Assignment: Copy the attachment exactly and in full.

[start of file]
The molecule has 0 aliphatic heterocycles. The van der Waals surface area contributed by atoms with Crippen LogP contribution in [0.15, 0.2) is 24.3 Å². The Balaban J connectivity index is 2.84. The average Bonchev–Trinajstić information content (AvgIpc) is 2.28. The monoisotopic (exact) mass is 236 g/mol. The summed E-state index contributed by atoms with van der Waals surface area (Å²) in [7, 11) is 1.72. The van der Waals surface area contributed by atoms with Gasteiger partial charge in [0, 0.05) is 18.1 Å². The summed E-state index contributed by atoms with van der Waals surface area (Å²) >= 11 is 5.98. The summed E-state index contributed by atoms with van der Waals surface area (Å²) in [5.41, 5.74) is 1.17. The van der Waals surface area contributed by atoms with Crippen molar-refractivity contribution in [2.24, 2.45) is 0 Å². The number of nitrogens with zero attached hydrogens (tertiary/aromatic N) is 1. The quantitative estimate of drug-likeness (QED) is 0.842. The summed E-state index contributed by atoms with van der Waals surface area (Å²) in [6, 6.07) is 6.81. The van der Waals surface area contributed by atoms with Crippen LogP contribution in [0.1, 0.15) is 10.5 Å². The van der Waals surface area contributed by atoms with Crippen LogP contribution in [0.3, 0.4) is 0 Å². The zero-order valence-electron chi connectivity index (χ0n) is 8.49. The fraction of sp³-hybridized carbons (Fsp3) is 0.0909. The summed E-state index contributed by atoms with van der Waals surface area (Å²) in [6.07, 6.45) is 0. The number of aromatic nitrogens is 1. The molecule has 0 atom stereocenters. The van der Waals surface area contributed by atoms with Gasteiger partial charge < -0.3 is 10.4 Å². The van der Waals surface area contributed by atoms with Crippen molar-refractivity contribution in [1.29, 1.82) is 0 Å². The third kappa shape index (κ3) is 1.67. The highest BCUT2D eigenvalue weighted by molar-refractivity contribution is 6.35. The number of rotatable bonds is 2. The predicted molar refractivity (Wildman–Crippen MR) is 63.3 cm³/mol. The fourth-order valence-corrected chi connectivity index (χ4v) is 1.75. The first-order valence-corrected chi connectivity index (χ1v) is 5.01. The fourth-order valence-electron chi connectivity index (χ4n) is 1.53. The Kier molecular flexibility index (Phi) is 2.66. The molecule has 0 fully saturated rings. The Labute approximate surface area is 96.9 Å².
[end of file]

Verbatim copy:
The molecule has 0 aliphatic heterocycles. The van der Waals surface area contributed by atoms with Crippen LogP contribution in [0.15, 0.2) is 24.3 Å². The Balaban J connectivity index is 2.84. The average Bonchev–Trinajstić information content (AvgIpc) is 2.28. The monoisotopic (exact) mass is 236 g/mol. The summed E-state index contributed by atoms with van der Waals surface area (Å²) in [7, 11) is 1.72. The van der Waals surface area contributed by atoms with Gasteiger partial charge in [0, 0.05) is 18.1 Å². The summed E-state index contributed by atoms with van der Waals surface area (Å²) >= 11 is 5.98. The summed E-state index contributed by atoms with van der Waals surface area (Å²) in [5.41, 5.74) is 1.17. The van der Waals surface area contributed by atoms with Crippen molar-refractivity contribution in [2.24, 2.45) is 0 Å². The number of nitrogens with zero attached hydrogens (tertiary/aromatic N) is 1. The quantitative estimate of drug-likeness (QED) is 0.842. The summed E-state index contributed by atoms with van der Waals surface area (Å²) in [6, 6.07) is 6.81. The van der Waals surface area contributed by atoms with Crippen LogP contribution in [0.1, 0.15) is 10.5 Å². The van der Waals surface area contributed by atoms with Crippen LogP contribution in [0.3, 0.4) is 0 Å². The zero-order valence-electron chi connectivity index (χ0n) is 8.49. The fraction of sp³-hybridized carbons (Fsp3) is 0.0909. The summed E-state index contributed by atoms with van der Waals surface area (Å²) in [6.07, 6.45) is 0. The number of aromatic nitrogens is 1. The molecule has 0 atom stereocenters. The van der Waals surface area contributed by atoms with Gasteiger partial charge < -0.3 is 10.4 Å². The van der Waals surface area contributed by atoms with Crippen molar-refractivity contribution in [1.29, 1.82) is 0 Å². The third kappa shape index (κ3) is 1.67. The highest BCUT2D eigenvalue weighted by molar-refractivity contribution is 6.35. The number of rotatable bonds is 2. The predicted molar refractivity (Wildman–Crippen MR) is 63.3 cm³/mol. The fourth-order valence-corrected chi connectivity index (χ4v) is 1.75. The first-order valence-corrected chi connectivity index (χ1v) is 5.01. The fourth-order valence-electron chi connectivity index (χ4n) is 1.53. The Kier molecular flexibility index (Phi) is 2.66. The molecule has 0 fully saturated rings. The Labute approximate surface area is 96.9 Å².